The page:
I was hired through a grant to inventory and cross check with the online records all the objects at a small county museum with about 7,400 objects. Part of the collection is a shed full of agricultural equipment that is very unorganized. Its all accessioned, but mostly just stuffed and piled in a corner. There is also a room we call the "warehouse" that serves as collections storage for our larger artifacts. This room is also accessioned and somewhat organized, but still a mess. We want to reorganize the agricultural building so that the items are nicely arranged and so that their is room to bring visitors. We also want to rearrange our 'warehouse' so it is easier to access the objects as well as maybe add more room for future donations.
Anyway, I seeking advice to ask if anyone knows of any books, publications, leaflets, webinars, etc.; that could provide some guidance and/or best practice to approach this process? Any advice would be very appreciated.
I have gone through several very similar projects and there is no textbook approach. You pretty much have to pull everything out, sort out the material that should go away (de-accessions), clean, re-label/number and photograph everything, and then put it back in an orderly fashion. Heavy steel shelving might help organize the smaller implements. Good luck! Hopefully you don't have Brown Recluse spiders that far north.
Run, do not walk, to Amazon and buy Managing Previously Unmanaged Collections by Angela Kipp: http://www.amazon.com/Managing-Previously-Unmanaged-Collections-Practical/dp/1442263482
It is brand new and is written by a collections professional who deals with exactly what you have. It is amazing and should be on everyone's bookshelf who has ever had to (or will have to) deal with a "Warehouse".
I agree with David Beard's approach; this is your opportunity to really wrap your hands and your brain around the collection. A full inventory, though it will be tedious will be a great boon to the institution and to your career. Also this is your time to do a baseline inventory with photographs and basic descriptions, and tagging (even if it doesn't have an obvious accession number, I tag items to track them as a Found in Collection (FIC) number). If it's not done already storage units should be numbered in a simple system so that you can track movements and placement of items. Our system is based on the acronym BRUSS (Building/Room/Unit/Section/Shelf) to create a 5 digit location code; it seems a bit much at times, but we also have 11 storage buildings. Create a simple Excel spreadsheet database to track the items -- even paper worksheets to use if you can't bring computers into the storage areas.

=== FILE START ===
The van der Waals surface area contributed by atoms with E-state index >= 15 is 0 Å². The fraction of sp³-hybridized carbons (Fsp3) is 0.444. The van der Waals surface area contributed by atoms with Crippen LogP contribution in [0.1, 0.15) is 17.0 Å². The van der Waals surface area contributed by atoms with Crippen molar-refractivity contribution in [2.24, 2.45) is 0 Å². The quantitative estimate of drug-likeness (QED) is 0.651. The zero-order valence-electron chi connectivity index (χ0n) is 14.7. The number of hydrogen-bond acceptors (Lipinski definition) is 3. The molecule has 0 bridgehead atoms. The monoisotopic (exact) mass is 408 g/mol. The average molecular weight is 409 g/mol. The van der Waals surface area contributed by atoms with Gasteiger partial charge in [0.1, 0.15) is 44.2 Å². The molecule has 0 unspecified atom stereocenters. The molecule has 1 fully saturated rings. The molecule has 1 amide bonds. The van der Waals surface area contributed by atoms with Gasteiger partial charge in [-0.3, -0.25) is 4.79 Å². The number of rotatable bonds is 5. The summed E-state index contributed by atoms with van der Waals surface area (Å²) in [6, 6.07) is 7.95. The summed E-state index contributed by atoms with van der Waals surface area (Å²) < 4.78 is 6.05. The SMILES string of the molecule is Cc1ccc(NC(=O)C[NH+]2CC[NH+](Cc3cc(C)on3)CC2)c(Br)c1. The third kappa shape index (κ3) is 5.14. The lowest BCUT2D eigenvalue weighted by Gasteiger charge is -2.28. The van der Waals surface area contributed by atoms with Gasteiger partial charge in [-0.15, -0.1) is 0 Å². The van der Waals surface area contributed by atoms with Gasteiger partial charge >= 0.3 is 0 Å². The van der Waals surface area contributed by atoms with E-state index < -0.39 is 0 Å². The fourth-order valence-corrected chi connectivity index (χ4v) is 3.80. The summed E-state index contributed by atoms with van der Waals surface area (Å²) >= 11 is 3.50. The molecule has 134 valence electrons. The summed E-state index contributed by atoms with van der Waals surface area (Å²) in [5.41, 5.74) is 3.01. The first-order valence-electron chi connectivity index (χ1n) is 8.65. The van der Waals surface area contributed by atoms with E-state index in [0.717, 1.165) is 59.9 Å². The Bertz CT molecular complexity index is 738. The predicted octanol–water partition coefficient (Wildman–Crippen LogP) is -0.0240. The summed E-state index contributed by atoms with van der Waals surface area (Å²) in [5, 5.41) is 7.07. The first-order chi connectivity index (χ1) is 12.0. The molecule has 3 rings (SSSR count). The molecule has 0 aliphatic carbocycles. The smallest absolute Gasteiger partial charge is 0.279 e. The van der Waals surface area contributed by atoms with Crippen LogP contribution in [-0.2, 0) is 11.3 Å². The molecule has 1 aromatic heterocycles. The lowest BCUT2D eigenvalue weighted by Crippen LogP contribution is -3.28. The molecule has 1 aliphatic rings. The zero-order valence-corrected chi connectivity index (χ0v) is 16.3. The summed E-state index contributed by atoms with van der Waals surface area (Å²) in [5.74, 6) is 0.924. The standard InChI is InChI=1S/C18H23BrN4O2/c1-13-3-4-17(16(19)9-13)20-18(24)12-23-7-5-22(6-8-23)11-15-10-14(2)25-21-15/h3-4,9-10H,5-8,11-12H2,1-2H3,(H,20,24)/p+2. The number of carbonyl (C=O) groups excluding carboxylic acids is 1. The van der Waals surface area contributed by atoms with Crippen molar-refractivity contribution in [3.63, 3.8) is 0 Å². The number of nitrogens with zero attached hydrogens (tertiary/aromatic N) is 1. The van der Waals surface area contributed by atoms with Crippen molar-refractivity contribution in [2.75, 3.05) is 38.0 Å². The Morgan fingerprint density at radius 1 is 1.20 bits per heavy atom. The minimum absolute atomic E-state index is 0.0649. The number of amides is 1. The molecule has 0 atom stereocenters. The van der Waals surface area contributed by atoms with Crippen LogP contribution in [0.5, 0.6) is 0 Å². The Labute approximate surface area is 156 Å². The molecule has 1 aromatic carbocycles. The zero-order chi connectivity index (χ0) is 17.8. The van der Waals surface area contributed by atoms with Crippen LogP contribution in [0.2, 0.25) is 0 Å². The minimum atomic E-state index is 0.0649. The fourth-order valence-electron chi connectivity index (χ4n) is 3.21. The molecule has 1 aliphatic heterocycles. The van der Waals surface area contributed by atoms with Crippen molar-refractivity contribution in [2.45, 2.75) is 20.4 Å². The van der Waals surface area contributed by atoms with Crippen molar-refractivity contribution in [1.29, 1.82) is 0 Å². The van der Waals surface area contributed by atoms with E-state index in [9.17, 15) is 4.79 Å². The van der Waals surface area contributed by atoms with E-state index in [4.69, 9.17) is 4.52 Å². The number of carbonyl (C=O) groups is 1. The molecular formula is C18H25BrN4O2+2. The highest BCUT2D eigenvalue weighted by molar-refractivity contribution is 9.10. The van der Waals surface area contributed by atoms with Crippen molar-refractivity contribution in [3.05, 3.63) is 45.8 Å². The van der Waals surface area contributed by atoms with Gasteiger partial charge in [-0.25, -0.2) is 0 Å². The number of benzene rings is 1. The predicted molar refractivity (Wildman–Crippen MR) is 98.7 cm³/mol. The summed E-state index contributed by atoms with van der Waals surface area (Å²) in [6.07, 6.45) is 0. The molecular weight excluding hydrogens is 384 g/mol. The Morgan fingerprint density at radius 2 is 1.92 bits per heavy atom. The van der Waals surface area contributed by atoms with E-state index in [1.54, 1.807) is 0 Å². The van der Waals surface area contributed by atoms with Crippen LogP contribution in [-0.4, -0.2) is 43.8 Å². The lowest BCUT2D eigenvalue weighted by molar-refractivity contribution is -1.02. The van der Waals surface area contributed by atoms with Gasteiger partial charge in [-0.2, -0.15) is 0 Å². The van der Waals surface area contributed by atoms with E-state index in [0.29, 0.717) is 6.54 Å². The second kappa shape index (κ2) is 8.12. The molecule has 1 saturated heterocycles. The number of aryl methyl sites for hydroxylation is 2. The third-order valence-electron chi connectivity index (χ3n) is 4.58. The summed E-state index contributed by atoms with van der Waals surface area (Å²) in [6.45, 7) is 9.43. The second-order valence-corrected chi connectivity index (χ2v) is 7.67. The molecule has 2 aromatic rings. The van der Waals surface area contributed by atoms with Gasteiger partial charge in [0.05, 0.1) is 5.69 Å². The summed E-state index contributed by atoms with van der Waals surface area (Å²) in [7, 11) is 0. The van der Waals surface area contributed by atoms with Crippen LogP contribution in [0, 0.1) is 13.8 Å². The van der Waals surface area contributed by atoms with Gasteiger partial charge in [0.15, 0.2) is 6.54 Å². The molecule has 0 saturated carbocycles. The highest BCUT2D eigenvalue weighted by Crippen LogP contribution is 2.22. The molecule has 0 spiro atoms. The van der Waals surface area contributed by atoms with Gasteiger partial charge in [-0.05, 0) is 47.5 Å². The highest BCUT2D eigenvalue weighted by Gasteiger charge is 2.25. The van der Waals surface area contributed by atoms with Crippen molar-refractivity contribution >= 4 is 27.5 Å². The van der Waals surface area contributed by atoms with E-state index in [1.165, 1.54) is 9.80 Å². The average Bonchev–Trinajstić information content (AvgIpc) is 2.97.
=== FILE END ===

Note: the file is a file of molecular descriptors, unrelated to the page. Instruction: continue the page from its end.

Take your time and keep the staff updated as much as possible.
I agree with all the excellent advice you already got (and thank you Janice, for the plug for my book :-) ).
There will also be a free Connecting to Collections Care Webinar in September about this topic, but of course you have to start now.
I wanted to add that whatever you do, remember in the first step to take more photos and touch less things, so you can always get back to those photos if there are parts lost or re-appearing and you need to find out to which machinery they belong. Along with the value as a working tool the photos will be very helpful for showing your progress to higher-ups.
Whatever you do, don't let anybody hasten your actions. This is a marathon, not a sprint and working steps carefully planned beforehand will safe you a lot of time in the long run.
Personal note: my faithful security boots with steel toe protection and sole saved my feet more than once when working with agricultural collections. And leather gloves come in handy if you encounter an agressive rodent down there in the piles.
Best of luck!
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